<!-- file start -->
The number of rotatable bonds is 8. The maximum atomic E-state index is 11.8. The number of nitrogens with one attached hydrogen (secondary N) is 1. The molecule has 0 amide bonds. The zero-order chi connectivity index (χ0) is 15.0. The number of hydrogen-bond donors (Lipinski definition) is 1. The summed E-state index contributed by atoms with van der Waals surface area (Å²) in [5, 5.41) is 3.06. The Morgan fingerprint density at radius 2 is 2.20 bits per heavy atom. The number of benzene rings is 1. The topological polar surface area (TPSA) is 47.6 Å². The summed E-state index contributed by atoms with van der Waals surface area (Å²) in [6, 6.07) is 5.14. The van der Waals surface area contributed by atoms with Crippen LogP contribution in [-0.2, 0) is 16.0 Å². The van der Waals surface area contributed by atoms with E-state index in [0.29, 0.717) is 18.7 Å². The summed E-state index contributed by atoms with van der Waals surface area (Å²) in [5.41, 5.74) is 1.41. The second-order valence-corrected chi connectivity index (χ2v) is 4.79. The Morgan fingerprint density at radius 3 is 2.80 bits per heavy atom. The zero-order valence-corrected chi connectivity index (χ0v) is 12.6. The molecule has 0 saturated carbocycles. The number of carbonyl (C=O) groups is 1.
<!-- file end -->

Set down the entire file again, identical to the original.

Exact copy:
The number of rotatable bonds is 8. The maximum atomic E-state index is 11.8. The number of nitrogens with one attached hydrogen (secondary N) is 1. The molecule has 0 amide bonds. The zero-order chi connectivity index (χ0) is 15.0. The number of hydrogen-bond donors (Lipinski definition) is 1. The summed E-state index contributed by atoms with van der Waals surface area (Å²) in [5, 5.41) is 3.06. The Morgan fingerprint density at radius 2 is 2.20 bits per heavy atom. The number of benzene rings is 1. The topological polar surface area (TPSA) is 47.6 Å². The summed E-state index contributed by atoms with van der Waals surface area (Å²) in [6, 6.07) is 5.14. The van der Waals surface area contributed by atoms with Crippen LogP contribution in [-0.2, 0) is 16.0 Å². The van der Waals surface area contributed by atoms with E-state index in [0.29, 0.717) is 18.7 Å². The summed E-state index contributed by atoms with van der Waals surface area (Å²) in [5.41, 5.74) is 1.41. The second-order valence-corrected chi connectivity index (χ2v) is 4.79. The Morgan fingerprint density at radius 3 is 2.80 bits per heavy atom. The zero-order valence-corrected chi connectivity index (χ0v) is 12.6. The molecule has 0 saturated carbocycles. The number of carbonyl (C=O) groups is 1.